>> No prisoner dies alone. That's the motto at this hospice unit, part of the Vacaville Prison in California. And it's not just medical staff who are caring for the dying. Increasingly, fellow inmates, like 38 year old Fernando Merillo behind bars for second degree murder, are also tending to the sick in their final dies.
>> I am a lifer. I've been incarcerated since I was 16 years old. And one of the most horrifying things to me to think about is, dying in the prison. So when empathizing with any human being that I encounter coming into this doors, I know that they feel the same way.
>> California has more older prisoners than any other state and by 2030 it's projected that a third of all prisoners in the state will be over the age of 50. Reuter's photographer, Lucy Nicolson traveled to Vacaville and another facility in Stockton to learn about the challenges.>> California Health Care Facility which houses a large number of aging prisoners.
And the unit we're standing in at the moment is a housing unit that has a lot of prisoners who are suffering from dementia or Alzheimer's.>> Nationwide, states are grappling with similar challenges as prisoners age and the costs are mounting. According to a recent report by the State of Georgia, medical care for inmates over the age of 65 cost 8,500 per year compared to 950 for those who are younger.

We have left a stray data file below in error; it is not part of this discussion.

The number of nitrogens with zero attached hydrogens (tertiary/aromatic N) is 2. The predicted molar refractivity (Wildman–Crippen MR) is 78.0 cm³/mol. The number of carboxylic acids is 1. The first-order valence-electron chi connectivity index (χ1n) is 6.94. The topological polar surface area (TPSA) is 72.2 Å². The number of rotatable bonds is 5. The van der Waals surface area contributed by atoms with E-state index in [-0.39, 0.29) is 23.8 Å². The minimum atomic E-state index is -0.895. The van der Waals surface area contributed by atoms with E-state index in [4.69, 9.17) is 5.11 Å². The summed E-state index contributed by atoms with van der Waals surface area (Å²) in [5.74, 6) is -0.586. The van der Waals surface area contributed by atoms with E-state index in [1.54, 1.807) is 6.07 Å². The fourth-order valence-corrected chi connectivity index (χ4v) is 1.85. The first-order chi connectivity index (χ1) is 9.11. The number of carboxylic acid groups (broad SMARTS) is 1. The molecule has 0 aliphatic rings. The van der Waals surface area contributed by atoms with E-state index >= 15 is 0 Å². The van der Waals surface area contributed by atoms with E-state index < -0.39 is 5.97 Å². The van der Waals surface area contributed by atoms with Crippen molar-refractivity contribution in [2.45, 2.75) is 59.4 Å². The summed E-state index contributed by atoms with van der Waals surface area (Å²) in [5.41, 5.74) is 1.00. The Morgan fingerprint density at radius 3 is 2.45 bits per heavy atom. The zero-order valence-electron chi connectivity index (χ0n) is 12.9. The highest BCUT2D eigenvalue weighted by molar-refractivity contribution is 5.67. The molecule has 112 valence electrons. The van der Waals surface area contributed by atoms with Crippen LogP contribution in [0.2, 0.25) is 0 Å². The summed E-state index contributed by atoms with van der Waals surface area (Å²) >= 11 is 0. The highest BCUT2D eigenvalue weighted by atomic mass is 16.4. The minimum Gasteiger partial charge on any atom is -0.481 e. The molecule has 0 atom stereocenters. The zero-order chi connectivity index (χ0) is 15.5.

Older inmate's needs have led California to build a large dialysis center, stock hundreds of wheelchairs, and offer assistance with hearing and declining vision. But with resources tight, more of the care is falling on fellow prisoners. Is the Vacaville barber in the hospice unit, and is serving a 21 year sentence for murdering a man when he was 17.
When Reuters spoke to him, he was mourning the recent loss of an inmate.>> I felt numb for a week or two, you know what I mean? But, most of the time we learn that death is a part of life.>> I guess lucky to have him.>> This guy's pretty good.